First three-dimensional tracks of bat migration reveal large amounts of individual behavioral flexibility

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2019
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Ecology. 2019, 100(9), e02762. ISSN 0012-9658. eISSN 1939-9170. Available under: doi: 10.1002/ecy.2762
Zusammenfassung

Animal migration has fascinated humans at least since Aristotle's time, but we only started to understand its details thanks to the famous "arrow storks" in the 19th century that returned to Europe with an arrow in their body, providing the first clues of African wintering sites. Bird migration has received a large amount of attention since then, but knowledge about migration of other organisms, even small passerine birds, remains rudimentary (Bowlin et al. 2010).

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Fachgebiet (DDC)
570 Biowissenschaften, Biologie
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migration, flight, movement, movement ecology, aeroecology, radio tracking, altitude, Nyctalus noctula, common noctule, Großer Abendsegler
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ISO 690O'MARA, Michael Teague, Martin WIKELSKI, Bart KRANSTAUBER, Dina K. N. DECHMANN, 2019. First three-dimensional tracks of bat migration reveal large amounts of individual behavioral flexibility. In: Ecology. 2019, 100(9), e02762. ISSN 0012-9658. eISSN 1939-9170. Available under: doi: 10.1002/ecy.2762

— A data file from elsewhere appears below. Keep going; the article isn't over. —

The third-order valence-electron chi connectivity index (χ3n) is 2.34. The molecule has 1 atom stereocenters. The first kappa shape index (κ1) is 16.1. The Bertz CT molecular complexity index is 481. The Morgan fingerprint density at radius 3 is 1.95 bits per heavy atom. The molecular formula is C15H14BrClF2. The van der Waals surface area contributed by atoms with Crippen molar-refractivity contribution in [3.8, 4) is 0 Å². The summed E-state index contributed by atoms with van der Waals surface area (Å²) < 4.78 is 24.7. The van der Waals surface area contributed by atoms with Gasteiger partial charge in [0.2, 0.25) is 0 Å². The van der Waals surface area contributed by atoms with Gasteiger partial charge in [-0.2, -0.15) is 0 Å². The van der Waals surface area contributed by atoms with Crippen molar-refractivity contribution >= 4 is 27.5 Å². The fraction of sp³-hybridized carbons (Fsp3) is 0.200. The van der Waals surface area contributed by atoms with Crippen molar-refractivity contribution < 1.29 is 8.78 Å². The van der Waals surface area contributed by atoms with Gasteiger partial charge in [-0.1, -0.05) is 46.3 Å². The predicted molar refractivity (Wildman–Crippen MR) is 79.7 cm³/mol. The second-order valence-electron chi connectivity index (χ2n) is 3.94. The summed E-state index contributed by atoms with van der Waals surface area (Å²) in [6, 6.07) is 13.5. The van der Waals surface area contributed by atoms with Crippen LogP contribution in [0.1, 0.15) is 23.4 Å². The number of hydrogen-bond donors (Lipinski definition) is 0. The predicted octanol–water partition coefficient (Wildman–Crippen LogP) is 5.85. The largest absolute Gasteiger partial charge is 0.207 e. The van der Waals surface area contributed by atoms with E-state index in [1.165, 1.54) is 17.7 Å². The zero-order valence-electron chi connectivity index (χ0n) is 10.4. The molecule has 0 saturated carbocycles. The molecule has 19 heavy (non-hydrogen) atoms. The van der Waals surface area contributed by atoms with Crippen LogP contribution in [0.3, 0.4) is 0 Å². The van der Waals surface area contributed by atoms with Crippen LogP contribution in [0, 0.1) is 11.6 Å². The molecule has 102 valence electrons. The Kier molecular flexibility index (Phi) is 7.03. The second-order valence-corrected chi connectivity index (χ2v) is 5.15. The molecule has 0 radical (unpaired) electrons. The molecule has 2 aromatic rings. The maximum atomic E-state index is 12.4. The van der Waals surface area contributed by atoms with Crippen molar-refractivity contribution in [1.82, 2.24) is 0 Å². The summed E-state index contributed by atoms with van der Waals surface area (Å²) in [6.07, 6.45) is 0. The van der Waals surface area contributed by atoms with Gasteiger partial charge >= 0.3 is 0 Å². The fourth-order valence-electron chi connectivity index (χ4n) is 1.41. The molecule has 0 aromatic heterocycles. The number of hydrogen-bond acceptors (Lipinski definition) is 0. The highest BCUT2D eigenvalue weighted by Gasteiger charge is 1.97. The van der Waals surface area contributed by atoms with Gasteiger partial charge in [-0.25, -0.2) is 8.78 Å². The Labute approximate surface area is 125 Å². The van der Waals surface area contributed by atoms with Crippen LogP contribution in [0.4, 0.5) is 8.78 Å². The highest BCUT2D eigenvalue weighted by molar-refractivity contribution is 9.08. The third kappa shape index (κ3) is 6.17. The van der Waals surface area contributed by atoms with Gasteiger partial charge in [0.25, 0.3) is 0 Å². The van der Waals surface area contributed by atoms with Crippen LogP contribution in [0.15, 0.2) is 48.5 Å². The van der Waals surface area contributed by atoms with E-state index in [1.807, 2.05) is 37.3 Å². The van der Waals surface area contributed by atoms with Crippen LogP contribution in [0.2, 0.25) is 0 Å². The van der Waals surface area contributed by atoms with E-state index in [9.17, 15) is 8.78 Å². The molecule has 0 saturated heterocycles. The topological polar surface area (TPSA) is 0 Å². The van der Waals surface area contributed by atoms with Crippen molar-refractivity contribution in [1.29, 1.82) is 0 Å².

BibTex
@article{OMara2019-09First-45992,
  year={2019},
  doi={10.1002/ecy.2762},
  title={First three-dimensional tracks of bat migration reveal large amounts of individual behavioral flexibility},
  number={9},
  volume={100},
  issn={0012-9658},
  journal={Ecology},
  author={O'Mara, Michael Teague and Wikelski, Martin and Kranstauber, Bart and Dechmann, Dina K. N.},
  note={Article Number: e02762}
}
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